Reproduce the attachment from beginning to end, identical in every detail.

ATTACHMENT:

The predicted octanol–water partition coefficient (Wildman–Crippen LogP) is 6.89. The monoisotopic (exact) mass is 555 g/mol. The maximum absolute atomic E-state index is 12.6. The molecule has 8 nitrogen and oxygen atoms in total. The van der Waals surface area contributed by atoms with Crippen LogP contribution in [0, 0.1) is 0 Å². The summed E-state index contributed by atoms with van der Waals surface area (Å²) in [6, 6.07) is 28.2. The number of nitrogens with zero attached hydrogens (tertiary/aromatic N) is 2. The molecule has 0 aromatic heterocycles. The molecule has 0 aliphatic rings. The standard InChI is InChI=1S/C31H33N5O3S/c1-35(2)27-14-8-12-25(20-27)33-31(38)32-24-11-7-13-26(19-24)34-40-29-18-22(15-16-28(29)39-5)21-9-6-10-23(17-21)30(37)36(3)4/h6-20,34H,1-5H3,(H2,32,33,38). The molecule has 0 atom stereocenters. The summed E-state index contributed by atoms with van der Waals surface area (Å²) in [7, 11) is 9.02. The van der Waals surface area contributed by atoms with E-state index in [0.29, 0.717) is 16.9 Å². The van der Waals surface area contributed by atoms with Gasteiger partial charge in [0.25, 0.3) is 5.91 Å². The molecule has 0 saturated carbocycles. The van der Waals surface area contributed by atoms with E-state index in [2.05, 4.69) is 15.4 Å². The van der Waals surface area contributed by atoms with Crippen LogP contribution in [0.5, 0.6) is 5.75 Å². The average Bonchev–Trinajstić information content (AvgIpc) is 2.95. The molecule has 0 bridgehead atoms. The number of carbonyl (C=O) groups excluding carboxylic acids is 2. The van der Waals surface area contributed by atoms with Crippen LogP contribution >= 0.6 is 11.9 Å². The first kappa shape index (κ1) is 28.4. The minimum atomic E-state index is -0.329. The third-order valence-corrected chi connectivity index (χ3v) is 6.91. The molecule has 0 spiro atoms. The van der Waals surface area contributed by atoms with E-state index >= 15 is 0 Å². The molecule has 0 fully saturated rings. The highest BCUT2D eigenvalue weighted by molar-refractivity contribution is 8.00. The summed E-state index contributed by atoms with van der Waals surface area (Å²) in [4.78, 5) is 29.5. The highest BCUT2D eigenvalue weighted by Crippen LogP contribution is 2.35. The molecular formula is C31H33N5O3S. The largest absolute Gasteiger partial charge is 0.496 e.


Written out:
The predicted octanol–water partition coefficient (Wildman–Crippen LogP) is 6.89. The monoisotopic (exact) mass is 555 g/mol. The maximum absolute atomic E-state index is 12.6. The molecule has 8 nitrogen and oxygen atoms in total. The van der Waals surface area contributed by atoms with Crippen LogP contribution in [0, 0.1) is 0 Å². The summed E-state index contributed by atoms with van der Waals surface area (Å²) in [6, 6.07) is 28.2. The number of nitrogens with zero attached hydrogens (tertiary/aromatic N) is 2. The molecule has 0 aromatic heterocycles. The molecule has 0 aliphatic rings. The standard InChI is InChI=1S/C31H33N5O3S/c1-35(2)27-14-8-12-25(20-27)33-31(38)32-24-11-7-13-26(19-24)34-40-29-18-22(15-16-28(29)39-5)21-9-6-10-23(17-21)30(37)36(3)4/h6-20,34H,1-5H3,(H2,32,33,38). The molecule has 0 atom stereocenters. The summed E-state index contributed by atoms with van der Waals surface area (Å²) in [7, 11) is 9.02. The van der Waals surface area contributed by atoms with E-state index in [0.29, 0.717) is 16.9 Å². The van der Waals surface area contributed by atoms with Gasteiger partial charge in [0.25, 0.3) is 5.91 Å². The molecule has 0 saturated carbocycles. The van der Waals surface area contributed by atoms with E-state index in [2.05, 4.69) is 15.4 Å². The van der Waals surface area contributed by atoms with Crippen LogP contribution in [0.5, 0.6) is 5.75 Å². The average Bonchev–Trinajstić information content (AvgIpc) is 2.95. The molecule has 0 bridgehead atoms. The number of carbonyl (C=O) groups excluding carboxylic acids is 2. The van der Waals surface area contributed by atoms with Crippen LogP contribution >= 0.6 is 11.9 Å². The first kappa shape index (κ1) is 28.4. The minimum atomic E-state index is -0.329. The third-order valence-corrected chi connectivity index (χ3v) is 6.91. The molecule has 0 spiro atoms. The van der Waals surface area contributed by atoms with E-state index >= 15 is 0 Å². The molecule has 0 fully saturated rings. The highest BCUT2D eigenvalue weighted by molar-refractivity contribution is 8.00. The summed E-state index contributed by atoms with van der Waals surface area (Å²) in [4.78, 5) is 29.5. The highest BCUT2D eigenvalue weighted by Crippen LogP contribution is 2.35. The molecular formula is C31H33N5O3S. The largest absolute Gasteiger partial charge is 0.496 e.